Bielsa, living above a corner shop, had been a man of the people. He could barely understand the Yorkshire accent but he had brought a city together. Even at the end he went about his business with a quiet pride, signing autographs and saying his goodbyes before returning to Rosario. As a man, he was a class act.

A helping hand

Rodri escaped when he looked to have handled in the area at Everton
(

Image:

Action Images via Reuters)

Every title winner needs a bit of luck and Manchester City got a large slice of it late in the day at Everton.

In what was just Frank Lampard’s fourth league game in charge since replacing Rafa Benitez, the hosts took the game to City and were unfortunate to fall behind when Phil Foden pounced on a late error from Michael Keane to score.

Later still, the ball struck the arm of Rodri in the penalty area in what looked suspiciously like the types of handball we’ve seen given this season, only for this one to be waved away.

Everton protests in the coming days were met by an apology from referees chief Mike Riley, who admitted that between them Anthony Taylor and VAR Chris Kavanagh should have awarded a penalty.

Not that that did Everton, or indeed Liverpool, any good by then.

MARCH

Something stirs on Tyneside

Newcastle were upwardly mobile after a dismal start
(

Image:

PA)

Between August and mid-January Newcastle United only won one football match in the 22 they played in all competitions, a run which included the dismal end of the Steve Bruce era and the tricky early days of Eddie Howe.

Things began to turn in late January and with a 1-0 win at Leeds though, and by the time of back-to-back 2-1 March wins over Brighton and Southampton the Magpies were flying high with six wins in seven.

From often looking doomed they would end the season in 11th.

Life in the old dog yet

Ronaldo rolled back the years as he put Tottenham to the sword
(

Image:

PA)

While the wisdom of basing your entire attacking outlook around the talents of a 37-year-old who last pressed from the front when David Cameron was prime minister is certainly questionable, the talents of said 37-year-old are not.

Cristiano Ronaldo loves the big stage, and when Tottenham visited Old Trafford for what looked to be a crucial clash in United’s efforts to finish in the top four he went and banged in a hat-trick to prove to the watching world that this was a sporting veteran who can still cut it along with the young guns.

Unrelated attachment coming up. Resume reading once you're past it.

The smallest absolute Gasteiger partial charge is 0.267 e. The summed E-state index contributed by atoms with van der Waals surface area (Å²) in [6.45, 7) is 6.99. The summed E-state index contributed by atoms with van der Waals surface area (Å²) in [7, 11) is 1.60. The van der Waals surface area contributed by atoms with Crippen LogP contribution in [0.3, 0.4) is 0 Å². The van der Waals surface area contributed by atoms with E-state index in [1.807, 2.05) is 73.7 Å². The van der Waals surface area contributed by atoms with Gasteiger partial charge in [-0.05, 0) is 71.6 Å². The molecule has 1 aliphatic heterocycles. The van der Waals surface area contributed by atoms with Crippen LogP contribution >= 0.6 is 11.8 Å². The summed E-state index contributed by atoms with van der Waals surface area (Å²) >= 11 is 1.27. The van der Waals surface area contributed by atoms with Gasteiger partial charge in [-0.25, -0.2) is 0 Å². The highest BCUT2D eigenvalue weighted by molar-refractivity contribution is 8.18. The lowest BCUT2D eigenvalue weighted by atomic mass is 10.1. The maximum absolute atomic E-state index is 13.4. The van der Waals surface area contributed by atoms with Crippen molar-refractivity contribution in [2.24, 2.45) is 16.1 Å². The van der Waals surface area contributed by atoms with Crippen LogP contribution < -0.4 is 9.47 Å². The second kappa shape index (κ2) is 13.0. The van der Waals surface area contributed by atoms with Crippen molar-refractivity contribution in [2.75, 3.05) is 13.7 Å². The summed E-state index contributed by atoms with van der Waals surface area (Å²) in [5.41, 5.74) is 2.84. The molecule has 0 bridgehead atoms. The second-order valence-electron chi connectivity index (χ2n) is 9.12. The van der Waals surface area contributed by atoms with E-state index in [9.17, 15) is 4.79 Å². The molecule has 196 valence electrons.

The watching NFL legend Tom Brady was suitably impressed, and in the days that followed the seven-time Super Bowl winner, 44, reversed his decision to retire.

Is there nothing Ronaldo can’t do?

Point of order

Liverpool had come up on the rails to challenge City
(

Image:

Getty Images)

Fourteen points behind (with two games in hand) just two months earlier, Liverpool had ridden up on the rails and, in Cheltenham week, drew to within one point of Manchester City with a 2-0 win at Arsenal.

City had dropped points at Crystal Palace two days earlier, and with both facing nine remaining matches the feeling started to grow that Liverpool – with the Carabao Cup in the bag and still progressing in the FA Cup and Champions League – were the coming force.

Diogo Jota and Roberto Firmino had scored at the Emirates, with the pair part of a remarkable quintet of attacking talents along with Mo Salah, Sadio Mane and the January signing Luis Diaz, who had made an electric start to life in English football.

APRIL

Sean Dyche pulls no punches, then is knocked out

Sean Dyche got the better of Frank Lampard, but was sacked 10 days later
(

Image:

Getty Images)

“I said to them at half-time ‘I’m not sure these know how to win a game, away from home particularly’.”

Sean Dyche isn’t exactly known for his tact at the best of times, but the dismissive way he described a fragile Everton after Burnley came from 2-1 down to beat the Merseysiders 3-2 at Turf Moor was a little eye-opening even for him.

The result pulled Burnley to within a point of their beaten opponents, and with Everton facing tougher fixtures it seemed as though there had been a monumental shift at the bottom. But 10 days later, Dyche was sacked.

Burnley had crucially lost 2-0 at Norwich four days after the Everton win, and amid suggestions that Dyche had lost the dressing room and players weren’t responding to his methods, the gruff gaffer was dispensed with and replaced by a coaching team including interim boss Mike Jackson.